– Not sure what you can fix on ‘how to approach this’ if you haven’t been making a special effort to be everyone’s favourite co-worker all along. If you have had friction with people, it is reasonable to expect that they will recall and comment on it when given the opportunity.
    – For your own questions, think first about the areas where you want to improve. Seek out the relevant questions and show some self-knowledge by making sure you score yourself in a way leaves room for improvement. For other areas, feel free to err on the side of generosity.
    – Don’t be defensive about criticism when you see the final outcome. Extend some trust that your boss is sufficiently experienced to triangulate everyone’s differing views and watch to gauge his response before leaping to your own defence. Most bosses are happier to dispense feel-good advice than to re-hash office battles. When I communicated 3rd party criticism to my staff, I would only really be looking for a response along the lines of ‘ok, I see where X is coming from, will try to avoid making this an event in future’. That’s it – no need to hear someone’s take on office politics, territoriality, insecurity etc (if you must, share it on this board !)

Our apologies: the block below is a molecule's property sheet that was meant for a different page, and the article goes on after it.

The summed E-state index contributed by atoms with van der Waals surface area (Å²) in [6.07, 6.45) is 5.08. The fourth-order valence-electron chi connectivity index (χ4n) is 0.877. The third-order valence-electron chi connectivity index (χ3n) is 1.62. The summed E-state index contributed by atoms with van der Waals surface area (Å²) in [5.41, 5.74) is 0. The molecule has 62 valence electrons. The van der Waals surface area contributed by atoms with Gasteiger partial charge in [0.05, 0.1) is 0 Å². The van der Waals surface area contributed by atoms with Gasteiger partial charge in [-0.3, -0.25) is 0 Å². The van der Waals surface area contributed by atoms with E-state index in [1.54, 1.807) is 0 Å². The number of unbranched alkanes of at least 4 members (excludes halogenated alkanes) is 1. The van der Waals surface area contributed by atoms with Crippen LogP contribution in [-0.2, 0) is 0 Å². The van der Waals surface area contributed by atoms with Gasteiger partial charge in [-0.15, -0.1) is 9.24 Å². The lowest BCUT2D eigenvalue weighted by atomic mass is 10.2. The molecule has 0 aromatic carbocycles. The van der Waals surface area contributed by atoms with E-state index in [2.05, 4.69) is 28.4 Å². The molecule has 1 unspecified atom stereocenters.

Good luck and hope you aren’t losing too much sleep over this. It is a necessary part of toughening yourself up to work with others in a corporate setting.

    • Thank you so much for these thoughtful comments. I understand as a manager wanting a response more along the lines of “got it, I’ll try to improve” then “that’s not exactly what happened that day, let me give you all the reasons I am right and Johnny is wrong.” But what is the graceful way to respond if there is simply a factual error (e.g., “clients didn’t like having to wait for your response on the Jones matter” when I didn’t work on the Jones matter)? Or is there no graceful way?